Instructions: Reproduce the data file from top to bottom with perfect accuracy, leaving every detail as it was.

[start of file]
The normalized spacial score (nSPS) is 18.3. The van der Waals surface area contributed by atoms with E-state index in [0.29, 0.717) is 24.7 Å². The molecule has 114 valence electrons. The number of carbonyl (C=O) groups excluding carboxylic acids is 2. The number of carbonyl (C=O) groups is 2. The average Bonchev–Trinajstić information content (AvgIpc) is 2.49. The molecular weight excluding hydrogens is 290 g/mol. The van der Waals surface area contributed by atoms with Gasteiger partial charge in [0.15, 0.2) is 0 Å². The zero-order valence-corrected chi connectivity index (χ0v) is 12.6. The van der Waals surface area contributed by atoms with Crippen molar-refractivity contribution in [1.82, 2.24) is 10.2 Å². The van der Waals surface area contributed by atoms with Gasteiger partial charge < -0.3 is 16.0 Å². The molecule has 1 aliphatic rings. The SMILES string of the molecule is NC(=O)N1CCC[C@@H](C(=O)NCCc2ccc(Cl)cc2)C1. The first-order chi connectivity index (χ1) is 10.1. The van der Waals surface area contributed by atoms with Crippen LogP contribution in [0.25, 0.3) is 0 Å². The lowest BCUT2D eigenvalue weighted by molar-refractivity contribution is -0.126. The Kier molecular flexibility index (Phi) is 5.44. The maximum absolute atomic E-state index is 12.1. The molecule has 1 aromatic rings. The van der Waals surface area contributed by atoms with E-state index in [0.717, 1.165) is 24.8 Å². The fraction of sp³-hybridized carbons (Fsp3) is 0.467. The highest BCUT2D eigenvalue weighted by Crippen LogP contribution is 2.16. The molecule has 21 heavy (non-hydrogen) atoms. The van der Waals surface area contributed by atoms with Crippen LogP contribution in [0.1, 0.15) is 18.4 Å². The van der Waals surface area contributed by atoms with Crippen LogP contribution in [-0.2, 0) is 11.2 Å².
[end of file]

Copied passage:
The normalized spacial score (nSPS) is 18.3. The van der Waals surface area contributed by atoms with E-state index in [0.29, 0.717) is 24.7 Å². The molecule has 114 valence electrons. The number of carbonyl (C=O) groups excluding carboxylic acids is 2. The number of carbonyl (C=O) groups is 2. The average Bonchev–Trinajstić information content (AvgIpc) is 2.49. The molecular weight excluding hydrogens is 290 g/mol. The van der Waals surface area contributed by atoms with Gasteiger partial charge in [0.15, 0.2) is 0 Å². The zero-order valence-corrected chi connectivity index (χ0v) is 12.6. The van der Waals surface area contributed by atoms with Crippen molar-refractivity contribution in [1.82, 2.24) is 10.2 Å². The van der Waals surface area contributed by atoms with Gasteiger partial charge < -0.3 is 16.0 Å². The molecule has 1 aliphatic rings. The SMILES string of the molecule is NC(=O)N1CCC[C@@H](C(=O)NCCc2ccc(Cl)cc2)C1. The first-order chi connectivity index (χ1) is 10.1. The van der Waals surface area contributed by atoms with Crippen LogP contribution in [0.25, 0.3) is 0 Å². The lowest BCUT2D eigenvalue weighted by molar-refractivity contribution is -0.126. The Kier molecular flexibility index (Phi) is 5.44. The maximum absolute atomic E-state index is 12.1. The molecule has 1 aromatic rings. The van der Waals surface area contributed by atoms with E-state index in [0.717, 1.165) is 24.8 Å². The fraction of sp³-hybridized carbons (Fsp3) is 0.467. The highest BCUT2D eigenvalue weighted by Crippen LogP contribution is 2.16. The molecule has 21 heavy (non-hydrogen) atoms. The van der Waals surface area contributed by atoms with Crippen LogP contribution in [0.1, 0.15) is 18.4 Å². The van der Waals surface area contributed by atoms with Crippen LogP contribution in [-0.2, 0) is 11.2 Å².